Widgets Magazine

OPINIONS

The power of protest and collective action

Conservative and alt-right-esque movements around the world seem to be doing particularly well as of late. Between the current political situation in the U.S., Le Front Nationale in France and separatists in the U.K., things are, I think it’s safe to say, not good for those of us who care about ensuring greater social freedoms.

In response to these conservative movements, though, protests are also cropping up all around the world. In the U.S., we have seen massive, mainstream protests at the airport against the travel ban executive order and in solidarity with women following the election of the current president. In Romania, there have been protests regarding a new piece of legislation that would ease penalties for official corruption convictions. In Indonesia, citizens have begun to protest an incumbent governor who is currently facing blasphemy charges. These protests may seem disparate and disconnected at the moment, and it is unclear what their overall efficacy might be. However, there is actually good reason to be positive about these demonstrations.

Protests are contentious, especially in this country. Certain kinds of protests are more acceptable than others, and certain historical moments look more fondly on protests than others. We can look at examples from the past several years, even, to provide a contrast to understand what this difference might look like. The Black Lives Matter protests in 2014 and 2015 garnered very different responses than the current protests in 2017 in response to the inauguration of the new president. Whereas the 2014 and 2015 protests prompted a lot of violently negative energy in response, the mass media messaging has been much more positive in 2017.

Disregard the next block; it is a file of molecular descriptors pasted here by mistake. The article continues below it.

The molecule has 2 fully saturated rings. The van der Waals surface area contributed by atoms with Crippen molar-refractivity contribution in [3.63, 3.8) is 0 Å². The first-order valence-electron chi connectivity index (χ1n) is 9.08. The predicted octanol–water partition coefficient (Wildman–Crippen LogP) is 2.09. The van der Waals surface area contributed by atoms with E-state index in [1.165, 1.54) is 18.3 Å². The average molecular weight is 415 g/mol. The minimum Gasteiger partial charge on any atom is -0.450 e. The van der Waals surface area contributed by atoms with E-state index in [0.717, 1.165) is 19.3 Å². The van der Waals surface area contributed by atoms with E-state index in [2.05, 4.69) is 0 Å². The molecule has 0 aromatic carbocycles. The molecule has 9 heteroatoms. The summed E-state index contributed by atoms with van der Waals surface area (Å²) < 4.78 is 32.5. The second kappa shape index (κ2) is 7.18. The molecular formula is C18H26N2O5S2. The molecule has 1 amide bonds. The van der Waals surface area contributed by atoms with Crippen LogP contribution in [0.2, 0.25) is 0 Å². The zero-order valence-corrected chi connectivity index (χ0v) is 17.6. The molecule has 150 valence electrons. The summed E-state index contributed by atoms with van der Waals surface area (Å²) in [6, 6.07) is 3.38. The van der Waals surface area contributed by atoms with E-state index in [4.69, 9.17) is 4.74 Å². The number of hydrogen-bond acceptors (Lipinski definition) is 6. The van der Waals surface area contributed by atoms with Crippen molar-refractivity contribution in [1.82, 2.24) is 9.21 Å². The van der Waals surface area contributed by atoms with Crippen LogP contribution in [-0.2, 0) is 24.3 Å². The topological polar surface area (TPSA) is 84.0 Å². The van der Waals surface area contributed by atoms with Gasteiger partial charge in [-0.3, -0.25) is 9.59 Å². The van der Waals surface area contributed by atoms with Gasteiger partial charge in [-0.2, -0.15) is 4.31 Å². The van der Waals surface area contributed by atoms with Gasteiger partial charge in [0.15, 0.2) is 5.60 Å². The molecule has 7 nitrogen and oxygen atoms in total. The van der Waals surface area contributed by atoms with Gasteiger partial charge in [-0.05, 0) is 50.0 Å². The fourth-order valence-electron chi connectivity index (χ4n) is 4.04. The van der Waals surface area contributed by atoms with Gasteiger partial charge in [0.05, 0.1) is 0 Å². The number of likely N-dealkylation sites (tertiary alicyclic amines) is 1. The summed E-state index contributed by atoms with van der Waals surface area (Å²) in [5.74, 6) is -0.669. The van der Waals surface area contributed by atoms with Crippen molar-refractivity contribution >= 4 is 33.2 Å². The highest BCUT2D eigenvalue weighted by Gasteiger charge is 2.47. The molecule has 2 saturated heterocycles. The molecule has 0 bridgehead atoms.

Even those who support protests generally and on principle may be frustrated with protests at this point in time. Part of the logic of protest is that it has the potential to do more than just bring attention to a cause or bring about a social kind of change. It can, in theory, also create political change if done in the right political context with the right political leverage. The problem with protests in the current climate is that there isn’t the requisite political capital to influence any change in the government.

Despite any and all controversy regarding movement for political and social change in this way, there seems to be something deeply important about these demonstrations. Specifically, the fact that there are protests happening around the world is important for several reasons.

First, though these movements are disparate at the moment, they are deeply connected in terms of the underlying principles they espouse: creating equal opportunity for all people. This means that there is a possibility that the movements could end up being in solidarity with one another. More numbers means more pressure on the powers that be even if the political capital isn’t there to make an immediate difference. After a certain point, those people in power will feel shamed by the negativity.

Second, the fact that there is such energy around making the world a better place is encouraging because it will be more possible to channel that energy into making change by voting and getting the people around them to the polls to make some political change in the upcoming midterm and general election cycles.

People engaging in these protests, though, do need to make sure that their protests are ethical, that they are inclusive and that they recognize the fact that we may be in a time that looks more fondly on these kinds of displays of political opinion as compared to other historical moments. It is important for participants in these demonstrations to note that in many ways, it is much easier for certain people with certain kinds of privileges to protest for certain things than it is for others to move against other things.

Ultimately, though, these protests are good things. They keep us aware. They remind us that this cannot become the new normal.

 

Contact Mina Shah at minashah ‘at’ stanford.edu.